Saturday, May 18, 2013 | By: Elizabeth

Guest Post: Elizabeth vs. Miss Hudson

Ok, so, Brianna offered me the chance to do a guest post on her blog. Now, Brianna is epic, which makes her blog pretty epic, so really any posts on her blog should also be epic. I have to live up to transitive property.

(Am I off to an awesome start?)

In any case, I spent all day trying to figure out what I wanted to blog about. And while I was helping various students, I was struck by the realization that, while my friends know me as Elizabeth Hudson, they haven't met "Miss Hudson" -high school English teacher at Lowpoint-Washburn High School.  And just as my friends don't know Miss Hudson, my students don't know Elizabeth.

So who is Elizabeth, and who is Miss Hudson?

Elizabeth (n): 1). a reflective, introverted individual who opens up to people over an extended amount of time. 2) a middle child with a strange sense of humor but fantastic laugh. 3) a surprisingly morbid individual with more talents than what meets the eye. 4) an perceptive listener who weighs words wisely before offering advice. 5) a great lover of sleep, cats, books, and the color blue. 6) 7) me.

Miss Hudson (n): 1) first-year LWHS English teacher (10th-12th grade). 2) A supporter of dreams, artisan of intellect, and innovator of minds. 3) a weirdo with a creepy/awesome obsession with death, cats, and purple pens. 4) A beautiful individual in a skirt whom all the boys try to impress. See also: THE QUEEN. 5) A hilarious individual with a contagious laugh. 6) a stressed individual who tries to take everything in stride. 7) me.

And it's interesting to me to see the balance between the two.

(NOTE: I rarely if EVER refer to myself in the 3rd person, so don't judge me too harshly for the rest of this entry.)

I'm Elizabeth when I wake up and wish that I could still be sleeping. I stay in that mode while I put on make-up and dress professionally in preparation of being Miss Hudson (yes, I have purple and silver eye-shadow on, and hell DIDN'T freeze over. What. has. happened?!!??) The entire drive to school, I'm singing and waking up to my music, which brings me to the first clash of selves. Allow me to explain:

There is a male student who lives in Peoria with his mother, and has the same drive to school as I do. He's one of my favorites, but I'm fairly convinced that he has a crush on me (who tells their teacher that they "<3" them?). And since I'm still Elizabeth while driving to school, I find it really awkward to acknowledge his presence in any way. But since he's so used to Miss Hudson, capable of being beckoned simply by raising a hand, being ignored is totally weird...which is no doubt why he honked at me the other day. To get my attention. "I was waving like crazy but you were just singing away to your music with your little sunglasses on!" When he told me this, I smiled. What I didn't say was that I HAD noticed, but chose to speed up instead of wave back. (Which is why I also have to keep an eye out for cops as well as students).

This clash continues when I first get to school. The kids all stand in a line outside of the building before the bell rings at 7:50. They chat and mess around and whatnot...but they also have a tendency to STARE and maintain eye contact as you walk up towards the building. I find this to be especially true if I'm wearing a skirt or a dress. And, being an introvert, I like to have a little bit of time to mentally prepare for conversations. I can't tell you how many times a student has tried to greet me in the morning, only to get a half mumbled grunt back.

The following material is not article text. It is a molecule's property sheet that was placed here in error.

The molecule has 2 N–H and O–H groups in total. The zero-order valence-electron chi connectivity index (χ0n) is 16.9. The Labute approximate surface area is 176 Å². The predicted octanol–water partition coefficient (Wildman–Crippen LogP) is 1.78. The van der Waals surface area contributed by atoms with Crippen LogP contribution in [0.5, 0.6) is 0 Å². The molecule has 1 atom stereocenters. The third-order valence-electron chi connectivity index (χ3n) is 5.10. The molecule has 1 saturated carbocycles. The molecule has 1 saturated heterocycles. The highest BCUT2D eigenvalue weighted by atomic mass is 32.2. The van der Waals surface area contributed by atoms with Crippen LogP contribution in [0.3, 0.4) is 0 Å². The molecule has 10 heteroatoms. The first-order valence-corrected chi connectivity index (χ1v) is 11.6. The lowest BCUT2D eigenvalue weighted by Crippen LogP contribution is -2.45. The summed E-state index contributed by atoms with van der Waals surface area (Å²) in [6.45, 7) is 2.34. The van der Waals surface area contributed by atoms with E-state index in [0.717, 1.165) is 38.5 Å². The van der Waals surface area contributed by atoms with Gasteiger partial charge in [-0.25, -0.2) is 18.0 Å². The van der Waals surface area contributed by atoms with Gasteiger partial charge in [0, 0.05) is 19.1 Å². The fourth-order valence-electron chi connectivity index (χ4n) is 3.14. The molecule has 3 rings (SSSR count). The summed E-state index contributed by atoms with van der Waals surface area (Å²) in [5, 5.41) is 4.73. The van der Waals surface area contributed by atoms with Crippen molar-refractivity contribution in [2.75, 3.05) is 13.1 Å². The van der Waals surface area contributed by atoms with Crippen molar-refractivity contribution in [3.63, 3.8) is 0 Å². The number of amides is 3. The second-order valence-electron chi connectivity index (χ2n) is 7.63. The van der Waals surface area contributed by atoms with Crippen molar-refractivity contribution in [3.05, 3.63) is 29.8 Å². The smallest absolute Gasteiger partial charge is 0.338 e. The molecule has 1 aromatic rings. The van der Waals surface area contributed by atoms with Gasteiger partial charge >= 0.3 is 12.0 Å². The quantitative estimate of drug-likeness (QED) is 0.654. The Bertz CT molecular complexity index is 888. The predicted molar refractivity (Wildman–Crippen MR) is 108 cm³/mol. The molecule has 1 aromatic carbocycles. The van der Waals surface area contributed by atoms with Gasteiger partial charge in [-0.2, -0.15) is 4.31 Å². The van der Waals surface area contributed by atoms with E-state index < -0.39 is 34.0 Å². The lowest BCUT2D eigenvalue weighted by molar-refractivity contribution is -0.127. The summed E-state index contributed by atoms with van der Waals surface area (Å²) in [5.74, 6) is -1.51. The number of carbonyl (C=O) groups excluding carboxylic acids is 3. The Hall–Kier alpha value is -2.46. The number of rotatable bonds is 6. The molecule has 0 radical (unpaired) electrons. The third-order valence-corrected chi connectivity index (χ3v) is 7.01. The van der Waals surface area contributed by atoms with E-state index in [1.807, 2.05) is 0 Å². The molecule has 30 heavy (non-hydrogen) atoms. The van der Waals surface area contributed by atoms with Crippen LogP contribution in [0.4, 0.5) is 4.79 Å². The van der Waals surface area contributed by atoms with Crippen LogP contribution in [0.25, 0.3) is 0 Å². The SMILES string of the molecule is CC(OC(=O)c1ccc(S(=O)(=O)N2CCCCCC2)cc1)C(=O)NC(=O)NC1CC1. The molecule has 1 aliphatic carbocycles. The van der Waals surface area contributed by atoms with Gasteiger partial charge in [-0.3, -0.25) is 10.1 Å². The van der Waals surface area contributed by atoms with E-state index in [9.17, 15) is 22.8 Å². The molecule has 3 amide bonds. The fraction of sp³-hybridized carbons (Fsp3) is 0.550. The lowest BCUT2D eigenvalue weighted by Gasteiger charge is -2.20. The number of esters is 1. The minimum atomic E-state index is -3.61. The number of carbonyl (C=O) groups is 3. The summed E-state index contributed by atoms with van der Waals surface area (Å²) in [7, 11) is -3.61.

But the moment I enter my classroom, my domain, Miss Hudson is in control. Somehow I can make quick, witty comments on the fly. I can make small talk like none other. The boys try to impress me, the girls love talking to me, and they all try to make me laugh and smile (which, let's be honest, really isn't that hard). I make fun of myself, which they find fantastic. I'm patient and caring and genuinely concerned. They call me beautiful and a good teacher, and they truly believe it.

As of late,I believe it as well. It feels like my two selves are coming together as one. Maybe this is just what growing up and becoming an adult feels like. Teaching as Miss Hudson has done wonders for Elizabeth's self-esteem, which shouldn't surprise me as much as it does. My self and personality existed before I started teaching, so clearly it was in me all along.

I remember taking an education night class with a professor/high school teacher whom I wasn't too fond of during my time at IWU. What really destroyed my respect for her was a conversation in which she told me that she was surprised that I did so well in her class, since she thought I would be "too quiet" to become an effective teacher. And that's not the first time I've heard that comment. When I first applied to be a RA, I was put on the waiting list, because they didn't think that my personality was forceful enough to take control over a stressful situation.

If there's any point to my ramblings, I guess it's just this: don't underestimate the introvert. When they do finally speak, you'd best believe that they have something worth listening to.

And this introvert has had her voice all along.


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